In the information age, Black Studies continues to strategically destabilize assumed notions of identity in order to argue for the multiplicity of personhood. The incredible presence of Black Studies in digital spaces, however, presents a new set of challenges. Imagining alternative forms of belonging through relentless demands for equity and equality is a practice replete with danger. The same technologies that have allowed the highly developed modes of thinking, writing, making, arguing, and community-building in Black Studies have also created devastating forms of anti-Black thought and IRL violence.14 To help think through the relationship between possibility and danger, it will be helpful to consider a crawlspace from the nineteenth century.

Life in the (Digital) Crawlspace

Another site of listening: Spike Lee’s Do the Right Thing. The 1989 film similarly opens with “Lift Every Voice and Sing,” played by a solo saxophone during the title credits. An abrupt musical transition to Public Enemy’s “Fight the Power” reflects the visual shift on-screen to the streets of Brooklyn. As Mark Anthony Neal understands it, the transition from one type of anthem to another (from hymn to hip hop) represents a generational shift in the sounds of Black resistance.15 Within the framing of the film’s soundtrack, Neal presents the idea of the Black musical archive: a widely circulating musical network that made Black resistance legible in multiple registers. Some forms of music, like “Fight the Power,” performed this resistance through pointed lyrics and sound. Others, like “Lift Every Voice and Sing,” insisted on equality through uplift and community. Yet both musical examples exist within a public archive that makes space for Black subjectivity within a society built to render Blackness illegible.16

A number of scholars, including Hazel Carby, use the writing of Harriet Jacobs to theorize about the creation of Black spaces within the confinements of a white hegemony. In her 1861 memoir, Incidents in the Life of a Slave Girl, Jacob’s explicates the violences of slavery through her many forms of escape: escape from the unwanted sexual advances of her owner (Dr. Flint), escape to her freedom in New York, and her escape from how chattel slavery singularly defined her as property rather than as human. Before reclaiming her freedom in the north, however, she first escaped into a crawlspace in her grandmother’s house. There she had no light, no room to stand, and little contact with her two young children, although she could observe them through the cracks in the floorboards. She lived in this crawlspace for seven years.17

For Fred Moten, Jacobs’s crawlspace offers an opportunity to examine the confinements and freedoms of Black life, both contemporary and historical.18 Moten understands Jacobs’s decision to escape into confinement as an act of “radical flight,” thereby transforming the crawlspace into a space of resistance rather than fugitivity. It is a place of (and to) escape where Jacobs “consents not to be a single being.”19 By exerting the power to withhold and disappear, she redefines her own humanity and reclaims her own sense of motherhood.20 There, she resists the terms set by the slave owner and the systems of thought that maintain his power. Nevertheless, danger constantly lurks in the untimely sneeze or accidental creak of the floorboards. Stillness is survival. As such, the crawlspace is a useful allegory because Black life is always under continuous threat and can only be defined through the condition of precarious escape (like Jacobs). To escape into the crawlspace, then, is to intentionally embrace a radical existence against the violence of slavery.21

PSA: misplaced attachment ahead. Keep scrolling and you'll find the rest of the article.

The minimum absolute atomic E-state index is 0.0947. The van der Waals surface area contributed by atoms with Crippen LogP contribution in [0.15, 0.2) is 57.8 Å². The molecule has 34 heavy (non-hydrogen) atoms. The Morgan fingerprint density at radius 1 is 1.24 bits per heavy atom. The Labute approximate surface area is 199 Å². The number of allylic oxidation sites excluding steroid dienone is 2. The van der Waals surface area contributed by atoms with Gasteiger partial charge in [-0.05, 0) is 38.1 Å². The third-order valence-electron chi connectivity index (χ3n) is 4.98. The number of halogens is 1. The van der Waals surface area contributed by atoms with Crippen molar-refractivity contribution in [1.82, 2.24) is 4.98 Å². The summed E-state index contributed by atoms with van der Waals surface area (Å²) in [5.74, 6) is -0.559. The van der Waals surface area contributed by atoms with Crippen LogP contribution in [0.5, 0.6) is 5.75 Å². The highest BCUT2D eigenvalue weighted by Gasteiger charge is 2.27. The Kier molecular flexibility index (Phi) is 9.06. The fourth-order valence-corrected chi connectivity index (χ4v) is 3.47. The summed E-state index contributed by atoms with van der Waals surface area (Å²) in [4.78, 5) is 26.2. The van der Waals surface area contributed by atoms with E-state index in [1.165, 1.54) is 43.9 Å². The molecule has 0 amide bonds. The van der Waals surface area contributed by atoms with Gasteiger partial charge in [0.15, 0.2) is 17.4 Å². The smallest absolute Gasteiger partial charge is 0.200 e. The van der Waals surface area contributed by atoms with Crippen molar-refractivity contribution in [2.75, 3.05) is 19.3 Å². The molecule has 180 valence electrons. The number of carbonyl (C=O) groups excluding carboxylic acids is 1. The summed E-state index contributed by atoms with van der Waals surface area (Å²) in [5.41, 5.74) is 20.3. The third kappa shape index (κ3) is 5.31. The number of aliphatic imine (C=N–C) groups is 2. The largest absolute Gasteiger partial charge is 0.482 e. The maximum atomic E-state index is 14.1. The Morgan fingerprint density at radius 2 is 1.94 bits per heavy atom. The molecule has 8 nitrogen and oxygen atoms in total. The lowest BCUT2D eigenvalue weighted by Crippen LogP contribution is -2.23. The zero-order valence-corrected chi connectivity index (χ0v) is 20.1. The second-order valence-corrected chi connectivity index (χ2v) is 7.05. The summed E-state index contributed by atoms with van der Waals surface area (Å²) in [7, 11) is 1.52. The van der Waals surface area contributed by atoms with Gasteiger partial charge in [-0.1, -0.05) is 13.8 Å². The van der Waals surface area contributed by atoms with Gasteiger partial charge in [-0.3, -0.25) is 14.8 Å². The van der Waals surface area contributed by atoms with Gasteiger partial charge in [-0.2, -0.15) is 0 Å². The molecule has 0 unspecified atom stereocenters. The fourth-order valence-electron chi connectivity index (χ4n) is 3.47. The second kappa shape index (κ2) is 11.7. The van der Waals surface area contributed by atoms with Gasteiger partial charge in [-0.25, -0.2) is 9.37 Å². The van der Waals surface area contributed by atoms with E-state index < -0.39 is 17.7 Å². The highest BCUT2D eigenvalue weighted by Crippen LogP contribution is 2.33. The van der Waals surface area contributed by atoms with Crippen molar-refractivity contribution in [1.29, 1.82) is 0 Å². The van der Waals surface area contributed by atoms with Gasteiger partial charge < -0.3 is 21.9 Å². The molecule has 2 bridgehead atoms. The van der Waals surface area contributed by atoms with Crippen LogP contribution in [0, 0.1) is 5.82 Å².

Although chattel slavery has not been lawful since the nineteenth century, violent forms of inequality and oppression continue to be maintained. From the killing of unarmed Black citizens by police to voter suppression, and from mass incarceration to the alarming morality rate of expectant Black mothers, dangerous forms of inequality suffuse communities of color.22 Such threats have also become a feature of digital culture, under different names and through different mechanisms. A deep well of current scholarship shows how digital information technologies are used to limit access to social services and low home-interest rates, spread disinformation, determine gerrymandered district lines, negatively influence policies about homelessness and job creation, reinforce racial stereotyping, increase racial profiling and police surveillance (leading to more arrests), and increase the potential for crippling fraud investigations. In different ways, digital data have come to increasingly structure our social relationships and cultural geography through algorithmic modeling, machine learning, predictive computing, artificial intelligence, and various forms of automation. Safiya Umoja Noble describes this collection of practices as algorithmic oppression; Ruha Benjamin labels it the New Jim Code. Regardless of its description, the organization of society that assumes whiteness as a default has already made the digital turn. The effects have been devastating, pervading banks, schools, hospitals, social service agencies, court rooms, police stations, shopping malls, grocery stores, voting booths, and real estate offices (to name a few examples).23 The crawlspace remains because digital culture was never designed for equality of life.